By: Richard L. Bruno, Ph.D.
As the former autonomic nervous system fellow at New York's Columbia-Presbyterian Medical Center, and in my current incarnation studying chronic fatigue in polio survivors, I have read with special interest the reports from Johns Hopkins University describing neurally mediated hypotension (NMH) in adults and adolescents with CFIDS (1). In June 1995, we presented a paper to the American Congress of Rehabilitation Medicine describing several of our post-polio patients who have had episodes of vasovagal syncope (2). One patient with a 10-year history of severe, chronic and disabling post-polio fatigue had a history of frequent fainting 35 years before she ever experienced fatigue.
Because of fainting episodes in our patients, we included questions about fainting and late-onset fatigue in the 1995 North American Survey of Polio Survivors conducted last Fall. We have recently analyzed data from the first 1,000 respondents to the survey. As was seen in our two previous National Post-Polio Surveys, chronic fatigue was the most frequent symptom in polio survivors; the daily fatigue rating was reported as "moderate" or higher in 76 percent of the 665 polio survivors, versus 29 percent of the 406 non-disabled controls.
An equal number of polio survivors and controls (44%) reported at least one fainting episode during their lifetimes. The causes of fainting - from physical trauma to emotional stress - were identical in polio survivors and controls. However, the occurrence of even one fainting episode was significantly related to having a daily fatigue rating of moderate or greater in both polio survivors (X2=7.46; p=.0063) and in controls (X2=7.74; p=.005).
Polio survivors who passed out at least twice in their lives had a 14 percent higher daily fatigue rating (p=0.0014) and controls had a 31% higher daily fatigue rating (p=0.019) as compared to those who never had fainted. These finding suggest that there may be a relationship between fainting and fatigue in polio survivors and the general population, as well as in people with CFIDS.
The question raised by our data and those from Johns Hopkins is: why do fainting, NMH and fatigue appear to go together? The answer may lie in the physiological mechanisms that regulate blood pressure and actually trigger NMH.
NMH has been said to result from a "miscommunication between the heart and the brain which causes blood pressure to lower when it should rise."(3) Actually, NMH is a survival mechanism, hard-wired into the brain, that turns on when the autonomic nervous system (ANS) is unable to stop blood pressure (BP) from falling. If BP falls for any reason (e.g., loss of blood from a cut artery) pressure detectors in the carotid arteries of the neck (the baroreceptors)stop firing (4). The silence of the baroreceptors is "heard" by BP regulation centers in the solitary tract and dorsal vagal nuclei, which release the brake on heart rate that is normally provided by the cardiodepressor center of the reticular formation. The BP regulation centers also trigger the release of vasopressin and norepinephrine, neurochemicals that constrict blood vessels and make the heart beat harder and faster, and should help to increase BP.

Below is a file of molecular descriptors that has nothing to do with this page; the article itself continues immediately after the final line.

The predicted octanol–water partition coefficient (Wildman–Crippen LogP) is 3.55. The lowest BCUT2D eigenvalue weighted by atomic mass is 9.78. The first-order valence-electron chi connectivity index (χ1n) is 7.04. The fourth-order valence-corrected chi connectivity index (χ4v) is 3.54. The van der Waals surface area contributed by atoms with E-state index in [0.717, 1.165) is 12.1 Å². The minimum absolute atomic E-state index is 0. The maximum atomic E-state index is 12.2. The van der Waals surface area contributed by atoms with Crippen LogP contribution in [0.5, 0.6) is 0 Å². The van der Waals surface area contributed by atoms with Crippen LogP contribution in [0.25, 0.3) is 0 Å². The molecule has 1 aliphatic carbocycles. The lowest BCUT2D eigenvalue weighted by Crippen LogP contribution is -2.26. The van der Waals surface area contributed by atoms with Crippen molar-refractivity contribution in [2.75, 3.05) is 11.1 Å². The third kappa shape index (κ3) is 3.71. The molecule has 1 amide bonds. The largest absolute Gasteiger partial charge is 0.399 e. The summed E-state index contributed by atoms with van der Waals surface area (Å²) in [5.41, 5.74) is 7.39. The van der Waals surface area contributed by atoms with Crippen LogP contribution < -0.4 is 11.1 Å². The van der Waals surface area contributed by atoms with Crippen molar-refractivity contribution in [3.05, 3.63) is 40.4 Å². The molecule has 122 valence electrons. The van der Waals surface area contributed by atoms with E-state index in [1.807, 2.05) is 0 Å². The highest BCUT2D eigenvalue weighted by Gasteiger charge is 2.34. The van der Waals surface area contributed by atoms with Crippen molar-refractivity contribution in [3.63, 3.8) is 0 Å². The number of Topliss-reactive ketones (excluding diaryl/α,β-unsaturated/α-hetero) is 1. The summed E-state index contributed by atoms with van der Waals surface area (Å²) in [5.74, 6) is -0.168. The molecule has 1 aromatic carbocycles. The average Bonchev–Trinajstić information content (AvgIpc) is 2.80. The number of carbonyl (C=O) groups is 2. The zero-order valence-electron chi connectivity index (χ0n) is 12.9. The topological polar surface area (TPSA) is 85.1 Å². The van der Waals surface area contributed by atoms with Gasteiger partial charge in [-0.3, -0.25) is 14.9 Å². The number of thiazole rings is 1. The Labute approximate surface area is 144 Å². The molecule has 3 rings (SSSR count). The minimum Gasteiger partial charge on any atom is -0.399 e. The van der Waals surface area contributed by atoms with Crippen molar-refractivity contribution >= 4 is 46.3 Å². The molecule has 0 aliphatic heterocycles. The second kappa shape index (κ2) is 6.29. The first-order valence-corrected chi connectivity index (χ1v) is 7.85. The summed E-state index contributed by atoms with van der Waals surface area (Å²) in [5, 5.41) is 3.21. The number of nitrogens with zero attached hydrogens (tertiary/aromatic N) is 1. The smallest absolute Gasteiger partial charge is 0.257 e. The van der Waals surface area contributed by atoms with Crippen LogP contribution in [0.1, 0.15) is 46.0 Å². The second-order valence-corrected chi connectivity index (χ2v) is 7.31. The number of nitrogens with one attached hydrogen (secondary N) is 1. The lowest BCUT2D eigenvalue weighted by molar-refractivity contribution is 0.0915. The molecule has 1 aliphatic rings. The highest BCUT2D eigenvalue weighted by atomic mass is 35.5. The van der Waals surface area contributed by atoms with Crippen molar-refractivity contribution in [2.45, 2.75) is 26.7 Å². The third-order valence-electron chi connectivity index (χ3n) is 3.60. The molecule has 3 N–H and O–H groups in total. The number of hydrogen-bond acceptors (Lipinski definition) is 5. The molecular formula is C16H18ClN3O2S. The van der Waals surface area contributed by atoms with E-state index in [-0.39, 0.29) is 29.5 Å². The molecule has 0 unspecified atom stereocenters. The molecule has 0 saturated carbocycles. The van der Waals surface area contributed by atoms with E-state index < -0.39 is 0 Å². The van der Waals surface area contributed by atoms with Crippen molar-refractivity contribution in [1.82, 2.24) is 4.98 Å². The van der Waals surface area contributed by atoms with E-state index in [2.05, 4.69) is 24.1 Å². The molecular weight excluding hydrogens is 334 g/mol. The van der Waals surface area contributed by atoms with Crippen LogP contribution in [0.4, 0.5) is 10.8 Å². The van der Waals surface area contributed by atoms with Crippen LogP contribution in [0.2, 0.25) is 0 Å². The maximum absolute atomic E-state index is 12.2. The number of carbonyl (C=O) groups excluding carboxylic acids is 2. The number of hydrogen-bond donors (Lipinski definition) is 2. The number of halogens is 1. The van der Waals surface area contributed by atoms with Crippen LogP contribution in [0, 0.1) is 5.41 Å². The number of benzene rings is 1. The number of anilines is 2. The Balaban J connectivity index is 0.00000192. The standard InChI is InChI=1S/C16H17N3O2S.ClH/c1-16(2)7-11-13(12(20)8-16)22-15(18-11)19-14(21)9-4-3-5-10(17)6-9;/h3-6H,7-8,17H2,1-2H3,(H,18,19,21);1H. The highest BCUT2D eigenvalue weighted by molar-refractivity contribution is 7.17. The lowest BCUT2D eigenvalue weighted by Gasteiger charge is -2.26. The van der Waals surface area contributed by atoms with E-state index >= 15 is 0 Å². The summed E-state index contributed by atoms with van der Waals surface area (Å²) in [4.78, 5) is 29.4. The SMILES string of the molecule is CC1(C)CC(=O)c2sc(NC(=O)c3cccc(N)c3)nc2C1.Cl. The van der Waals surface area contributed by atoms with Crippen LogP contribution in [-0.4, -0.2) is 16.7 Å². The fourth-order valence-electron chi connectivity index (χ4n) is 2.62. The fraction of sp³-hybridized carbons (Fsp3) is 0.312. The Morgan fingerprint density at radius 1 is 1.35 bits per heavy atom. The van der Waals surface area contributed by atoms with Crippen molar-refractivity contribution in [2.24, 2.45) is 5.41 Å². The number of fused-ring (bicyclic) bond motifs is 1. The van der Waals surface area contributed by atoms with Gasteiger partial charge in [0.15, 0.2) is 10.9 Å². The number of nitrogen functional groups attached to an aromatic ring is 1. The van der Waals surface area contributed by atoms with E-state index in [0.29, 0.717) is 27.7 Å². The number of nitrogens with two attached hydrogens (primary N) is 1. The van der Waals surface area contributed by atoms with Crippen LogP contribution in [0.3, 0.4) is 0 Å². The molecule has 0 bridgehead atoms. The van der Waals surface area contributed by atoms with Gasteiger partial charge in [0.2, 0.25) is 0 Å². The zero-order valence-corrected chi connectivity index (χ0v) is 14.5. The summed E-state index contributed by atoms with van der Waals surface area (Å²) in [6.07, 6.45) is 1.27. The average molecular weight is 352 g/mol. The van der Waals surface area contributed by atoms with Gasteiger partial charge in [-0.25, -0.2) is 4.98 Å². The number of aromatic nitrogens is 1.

However, if these measures cannot stop BP from falling, the amount of blood returning to the heart will decrease. If the heart continues beating hard and fast even though it is nearly empty, the heart muscle will be damaged. Stretch receptors in the heart detect that it is "beating on empty," and send a signal to the dorsal vagal nucleus to protect the heart by stopping its beating for a few seconds. With the heart stopped, BP falls to zero and causes the faint of NMH.
But, even fainting has a protective function (if you don't knock yourself out falling to the ground). Lying flat, your brain will be at the same level as your heart. Without gravity pulling blood toward your feet, the heart will have an easier time increasing BP, pumping your remaining blood to your brain and (hopefully) waking you up again.
If we assume that the heart itself is normal, there must be something wrong with the BP regulation centers in the brainstem that causes fainting in our post-polio patients and NMH in people with CFIDS. In the case of polio survivors, damage done by the poliovirus to the brain suggests that fainting should be expected.
The poliovirus frequently and severely damaged the brainstem, especially the reticular formation (RF) (5). The RF contains the cardiodepressor center that is responsible for "putting the brake" on heart rate. Of those with acute "bulbar" polio ("bulbar" meaning associated with the brainstem) 73% had hypertension and rapid heart rate and five% died of cardiovascular collapse (6).